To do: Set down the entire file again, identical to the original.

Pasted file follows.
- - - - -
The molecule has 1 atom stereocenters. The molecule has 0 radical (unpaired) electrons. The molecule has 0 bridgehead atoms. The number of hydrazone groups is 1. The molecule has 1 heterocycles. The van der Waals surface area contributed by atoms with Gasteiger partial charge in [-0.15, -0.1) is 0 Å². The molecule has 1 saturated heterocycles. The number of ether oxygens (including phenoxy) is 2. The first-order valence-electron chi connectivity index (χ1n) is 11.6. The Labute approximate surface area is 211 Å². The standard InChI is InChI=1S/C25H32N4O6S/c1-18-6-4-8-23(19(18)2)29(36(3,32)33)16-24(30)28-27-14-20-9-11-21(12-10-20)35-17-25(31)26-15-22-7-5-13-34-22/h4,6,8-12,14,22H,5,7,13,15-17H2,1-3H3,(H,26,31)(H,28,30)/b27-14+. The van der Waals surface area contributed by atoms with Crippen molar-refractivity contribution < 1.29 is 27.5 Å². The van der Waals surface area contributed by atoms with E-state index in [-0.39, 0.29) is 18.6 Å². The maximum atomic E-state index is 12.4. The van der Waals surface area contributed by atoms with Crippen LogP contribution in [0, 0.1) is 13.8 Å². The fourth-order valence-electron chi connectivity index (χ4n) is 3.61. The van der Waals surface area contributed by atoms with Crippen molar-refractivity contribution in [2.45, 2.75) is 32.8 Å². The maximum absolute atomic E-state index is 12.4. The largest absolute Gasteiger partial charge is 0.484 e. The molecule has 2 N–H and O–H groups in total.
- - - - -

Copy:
The molecule has 1 atom stereocenters. The molecule has 0 radical (unpaired) electrons. The molecule has 0 bridgehead atoms. The number of hydrazone groups is 1. The molecule has 1 heterocycles. The van der Waals surface area contributed by atoms with Gasteiger partial charge in [-0.15, -0.1) is 0 Å². The molecule has 1 saturated heterocycles. The number of ether oxygens (including phenoxy) is 2. The first-order valence-electron chi connectivity index (χ1n) is 11.6. The Labute approximate surface area is 211 Å². The standard InChI is InChI=1S/C25H32N4O6S/c1-18-6-4-8-23(19(18)2)29(36(3,32)33)16-24(30)28-27-14-20-9-11-21(12-10-20)35-17-25(31)26-15-22-7-5-13-34-22/h4,6,8-12,14,22H,5,7,13,15-17H2,1-3H3,(H,26,31)(H,28,30)/b27-14+. The van der Waals surface area contributed by atoms with Crippen molar-refractivity contribution < 1.29 is 27.5 Å². The van der Waals surface area contributed by atoms with E-state index in [-0.39, 0.29) is 18.6 Å². The maximum atomic E-state index is 12.4. The van der Waals surface area contributed by atoms with Crippen LogP contribution in [0, 0.1) is 13.8 Å². The fourth-order valence-electron chi connectivity index (χ4n) is 3.61. The van der Waals surface area contributed by atoms with Crippen molar-refractivity contribution in [2.45, 2.75) is 32.8 Å². The maximum absolute atomic E-state index is 12.4. The largest absolute Gasteiger partial charge is 0.484 e. The molecule has 2 N–H and O–H groups in total.